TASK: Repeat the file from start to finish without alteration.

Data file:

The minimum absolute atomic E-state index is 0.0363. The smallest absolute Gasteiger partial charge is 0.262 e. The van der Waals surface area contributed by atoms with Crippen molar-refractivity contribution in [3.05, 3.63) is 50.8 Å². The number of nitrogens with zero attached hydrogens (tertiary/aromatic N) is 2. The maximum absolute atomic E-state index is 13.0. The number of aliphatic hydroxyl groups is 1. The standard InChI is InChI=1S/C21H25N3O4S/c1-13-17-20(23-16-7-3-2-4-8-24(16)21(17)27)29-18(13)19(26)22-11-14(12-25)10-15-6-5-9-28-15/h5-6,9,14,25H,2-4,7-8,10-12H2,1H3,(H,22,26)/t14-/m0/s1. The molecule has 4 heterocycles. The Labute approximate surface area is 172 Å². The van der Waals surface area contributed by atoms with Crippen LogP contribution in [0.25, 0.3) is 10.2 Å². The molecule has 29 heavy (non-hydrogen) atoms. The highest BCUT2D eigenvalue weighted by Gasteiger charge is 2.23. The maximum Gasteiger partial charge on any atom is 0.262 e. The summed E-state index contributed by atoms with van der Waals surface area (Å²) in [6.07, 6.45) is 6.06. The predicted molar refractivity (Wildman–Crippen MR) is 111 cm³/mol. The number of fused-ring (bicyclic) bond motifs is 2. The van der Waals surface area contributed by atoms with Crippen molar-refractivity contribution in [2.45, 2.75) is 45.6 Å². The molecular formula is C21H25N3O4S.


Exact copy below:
The minimum absolute atomic E-state index is 0.0363. The smallest absolute Gasteiger partial charge is 0.262 e. The van der Waals surface area contributed by atoms with Crippen molar-refractivity contribution in [3.05, 3.63) is 50.8 Å². The number of nitrogens with zero attached hydrogens (tertiary/aromatic N) is 2. The maximum absolute atomic E-state index is 13.0. The number of aliphatic hydroxyl groups is 1. The standard InChI is InChI=1S/C21H25N3O4S/c1-13-17-20(23-16-7-3-2-4-8-24(16)21(17)27)29-18(13)19(26)22-11-14(12-25)10-15-6-5-9-28-15/h5-6,9,14,25H,2-4,7-8,10-12H2,1H3,(H,22,26)/t14-/m0/s1. The molecule has 4 heterocycles. The Labute approximate surface area is 172 Å². The van der Waals surface area contributed by atoms with Crippen LogP contribution in [0.25, 0.3) is 10.2 Å². The molecule has 29 heavy (non-hydrogen) atoms. The highest BCUT2D eigenvalue weighted by Gasteiger charge is 2.23. The maximum Gasteiger partial charge on any atom is 0.262 e. The summed E-state index contributed by atoms with van der Waals surface area (Å²) in [6.07, 6.45) is 6.06. The predicted molar refractivity (Wildman–Crippen MR) is 111 cm³/mol. The number of fused-ring (bicyclic) bond motifs is 2. The van der Waals surface area contributed by atoms with Crippen molar-refractivity contribution in [2.45, 2.75) is 45.6 Å². The molecular formula is C21H25N3O4S.